May 8, 2020
12 “Honor your father and your mother, so that you may live long in the land the Lord your God is giving you.
The focus of the covenant takes a turn here from the relationship to God to the relationship with others. Do you see the problem with this compartmentalized thinking? “Takes a turn” is not the right word. Let’s try it this way: The focus of the covenant broadens here from our relationship with God to include our relationships with others. We want to think of these relationships as separate realities, in separate airtight compartments; like putting the meat in one tupperware container and the vegetables in another. The truth? They are all in the same container and have direct correlation with one another.
Let’s be clear—our relationship with God and our relationships with each other are distinctive relationships and yet they are all bound up together in the same seamless space. Said differently, our relationship with God includes our relationships with each other. It’s why the Bible says things like, “Whoever claims to love God yet hates a brother or sister is a liar. For whoever does not love their brother and sister, whom they have seen, cannot love God, whom they have not seen.” (1 John 4:20)
Translation: If our relationship with God doesn’t directly show up in our relationships with each other, our relationship with God is broken. Naturally, the first place or context of relationship we have is in the home. This is why the covenant seamlessly broadens to:
Honor your father and your mother, so that you may live long in the land the Lord your God is giving you.
The covenant unfolds in an ever expanding peace—peace with God, peace in Sabbath, peace in the family, and tomorrow, it will grow to peace in the community.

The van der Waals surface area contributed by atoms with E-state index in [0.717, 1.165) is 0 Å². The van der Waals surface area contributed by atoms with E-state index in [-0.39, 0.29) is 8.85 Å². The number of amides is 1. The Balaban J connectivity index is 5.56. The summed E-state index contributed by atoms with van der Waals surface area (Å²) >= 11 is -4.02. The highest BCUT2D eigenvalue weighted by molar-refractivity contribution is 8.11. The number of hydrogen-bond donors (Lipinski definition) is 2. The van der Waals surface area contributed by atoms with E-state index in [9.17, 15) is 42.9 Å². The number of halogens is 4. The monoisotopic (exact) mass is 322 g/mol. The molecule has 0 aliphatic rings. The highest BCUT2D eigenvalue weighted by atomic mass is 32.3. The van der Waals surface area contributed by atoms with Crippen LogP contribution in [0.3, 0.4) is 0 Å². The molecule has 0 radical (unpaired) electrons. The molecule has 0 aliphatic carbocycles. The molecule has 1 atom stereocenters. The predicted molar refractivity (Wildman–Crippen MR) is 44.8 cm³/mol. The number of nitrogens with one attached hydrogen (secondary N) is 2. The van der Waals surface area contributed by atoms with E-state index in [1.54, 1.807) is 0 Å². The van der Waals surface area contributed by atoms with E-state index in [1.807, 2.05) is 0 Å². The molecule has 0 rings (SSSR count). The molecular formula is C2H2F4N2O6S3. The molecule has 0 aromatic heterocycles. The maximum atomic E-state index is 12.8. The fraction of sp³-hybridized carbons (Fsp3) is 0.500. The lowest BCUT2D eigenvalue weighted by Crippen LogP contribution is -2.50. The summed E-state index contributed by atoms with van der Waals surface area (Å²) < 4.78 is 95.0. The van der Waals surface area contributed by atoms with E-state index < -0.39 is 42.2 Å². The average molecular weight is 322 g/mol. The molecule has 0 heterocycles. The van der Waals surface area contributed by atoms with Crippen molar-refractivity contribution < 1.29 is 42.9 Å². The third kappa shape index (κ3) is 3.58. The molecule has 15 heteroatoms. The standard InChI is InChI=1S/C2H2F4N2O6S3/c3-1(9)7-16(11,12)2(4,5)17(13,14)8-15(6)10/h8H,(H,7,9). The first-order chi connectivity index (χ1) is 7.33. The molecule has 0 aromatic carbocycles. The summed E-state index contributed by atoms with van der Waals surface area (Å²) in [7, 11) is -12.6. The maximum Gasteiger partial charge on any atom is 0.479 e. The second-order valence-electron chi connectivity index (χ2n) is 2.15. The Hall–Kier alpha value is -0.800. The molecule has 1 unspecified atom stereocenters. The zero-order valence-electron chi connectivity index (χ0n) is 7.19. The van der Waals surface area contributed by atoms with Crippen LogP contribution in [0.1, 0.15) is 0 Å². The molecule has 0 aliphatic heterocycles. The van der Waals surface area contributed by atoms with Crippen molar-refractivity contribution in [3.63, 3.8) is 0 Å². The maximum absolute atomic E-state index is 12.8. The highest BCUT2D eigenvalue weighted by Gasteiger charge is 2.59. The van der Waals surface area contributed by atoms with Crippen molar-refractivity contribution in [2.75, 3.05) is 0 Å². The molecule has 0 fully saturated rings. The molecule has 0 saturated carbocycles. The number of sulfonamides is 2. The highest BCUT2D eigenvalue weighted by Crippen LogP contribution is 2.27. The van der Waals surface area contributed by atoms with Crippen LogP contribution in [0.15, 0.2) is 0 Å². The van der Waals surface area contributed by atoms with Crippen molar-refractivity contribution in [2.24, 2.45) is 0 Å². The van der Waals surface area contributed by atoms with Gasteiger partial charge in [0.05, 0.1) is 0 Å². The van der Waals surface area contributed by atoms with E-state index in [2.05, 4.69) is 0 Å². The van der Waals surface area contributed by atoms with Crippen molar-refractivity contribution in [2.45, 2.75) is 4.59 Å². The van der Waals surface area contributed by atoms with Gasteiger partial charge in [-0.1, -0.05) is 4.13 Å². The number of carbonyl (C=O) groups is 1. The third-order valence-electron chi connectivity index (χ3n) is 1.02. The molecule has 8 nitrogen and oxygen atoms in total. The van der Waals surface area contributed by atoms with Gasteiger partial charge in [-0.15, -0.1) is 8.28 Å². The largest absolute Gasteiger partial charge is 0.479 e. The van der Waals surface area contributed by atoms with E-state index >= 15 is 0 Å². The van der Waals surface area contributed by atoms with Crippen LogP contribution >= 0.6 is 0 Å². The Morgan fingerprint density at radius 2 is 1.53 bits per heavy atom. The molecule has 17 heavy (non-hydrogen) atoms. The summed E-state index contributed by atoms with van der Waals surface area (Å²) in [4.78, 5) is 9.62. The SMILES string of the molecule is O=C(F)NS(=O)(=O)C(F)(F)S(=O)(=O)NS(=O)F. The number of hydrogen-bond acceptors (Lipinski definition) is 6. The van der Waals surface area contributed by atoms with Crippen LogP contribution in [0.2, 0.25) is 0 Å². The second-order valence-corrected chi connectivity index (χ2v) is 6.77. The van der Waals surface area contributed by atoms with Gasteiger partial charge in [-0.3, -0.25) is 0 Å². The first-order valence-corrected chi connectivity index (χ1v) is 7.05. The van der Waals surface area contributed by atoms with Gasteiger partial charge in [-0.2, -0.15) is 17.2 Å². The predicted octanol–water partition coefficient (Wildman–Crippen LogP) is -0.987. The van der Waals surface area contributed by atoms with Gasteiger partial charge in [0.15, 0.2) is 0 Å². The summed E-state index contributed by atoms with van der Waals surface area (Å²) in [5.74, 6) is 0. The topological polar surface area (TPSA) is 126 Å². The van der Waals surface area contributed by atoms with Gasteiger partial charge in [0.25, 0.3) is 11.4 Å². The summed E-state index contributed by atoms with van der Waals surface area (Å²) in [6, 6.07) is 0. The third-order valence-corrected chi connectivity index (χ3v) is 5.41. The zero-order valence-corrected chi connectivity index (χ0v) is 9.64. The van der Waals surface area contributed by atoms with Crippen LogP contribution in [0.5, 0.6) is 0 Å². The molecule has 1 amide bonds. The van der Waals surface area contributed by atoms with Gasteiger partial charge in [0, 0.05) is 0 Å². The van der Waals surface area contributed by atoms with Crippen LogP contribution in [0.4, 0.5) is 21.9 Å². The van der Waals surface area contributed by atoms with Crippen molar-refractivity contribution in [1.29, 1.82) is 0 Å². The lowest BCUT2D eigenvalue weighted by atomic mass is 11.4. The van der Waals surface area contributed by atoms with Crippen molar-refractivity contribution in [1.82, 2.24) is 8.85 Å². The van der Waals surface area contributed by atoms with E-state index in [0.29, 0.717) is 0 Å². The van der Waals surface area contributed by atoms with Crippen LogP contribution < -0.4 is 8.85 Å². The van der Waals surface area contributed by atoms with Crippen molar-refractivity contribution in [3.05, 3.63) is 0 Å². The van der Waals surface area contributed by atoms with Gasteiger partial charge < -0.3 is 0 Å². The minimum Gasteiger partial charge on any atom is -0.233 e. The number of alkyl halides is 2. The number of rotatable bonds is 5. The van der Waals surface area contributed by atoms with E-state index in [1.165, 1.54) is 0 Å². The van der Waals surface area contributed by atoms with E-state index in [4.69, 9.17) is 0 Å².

One more observation about the text of the day. It’s one of my “what ifs.” What if honoring your mother and your father is not about them? What if it is about you? Honoring parents, while being “for” them, is not “about” them. It is about us, and our honor, and ultimately—it is about God’s honor. After all, according to the text, when we honor our parents, they receive honor, but we are the ones who receive the blessing. Many adults find themselves in a place, looking back on their lives, where they feel as though their parents have not honored them in some form or another. It’s real. Parents have made unthinkable mistakes and brought dishonor on entire family lines.
Do we honor them? If our honor is “for” them but not “about” them, and if instead it is “about” us and our honor, and about God—and also receiving blessing from the Lord—why wouldn’t we honor them, even if it means giving honor in exchange for dishonor? Returning good for bad? Sounds a lot like Jesus to me.
Here’s some more good news. Some reading this will feel like it’s too late to honor their parents because they have passed on. It’s not. Even if you could not come to a place of honoring them in life, you can still honor them in death. It may be a challenge, but the Cross always is.
In closing, I would be remiss to miss this opportunity to honor my mother and father. Can I say all I am and ever will be I owe to them and in that seamless way I reference earlier—to God, and yet there is no debt whatsoever. It has been all gift. They are the absolute best, most unselfish, generous, gracious, loving, incredible people I know.
Father, thank you for your Word, for your covenant, for your commandments, for your will, and your ways. Everything we are and have we owe to you and to our parents. Thank you for the gift of our parents, even the ones who were less than we hoped they would be. Help us honor them in life and in death, that we may be blessed and live long in the land. We pray in Jesus name, Amen.
How have you and are you honoring your parents?
For the Awakening,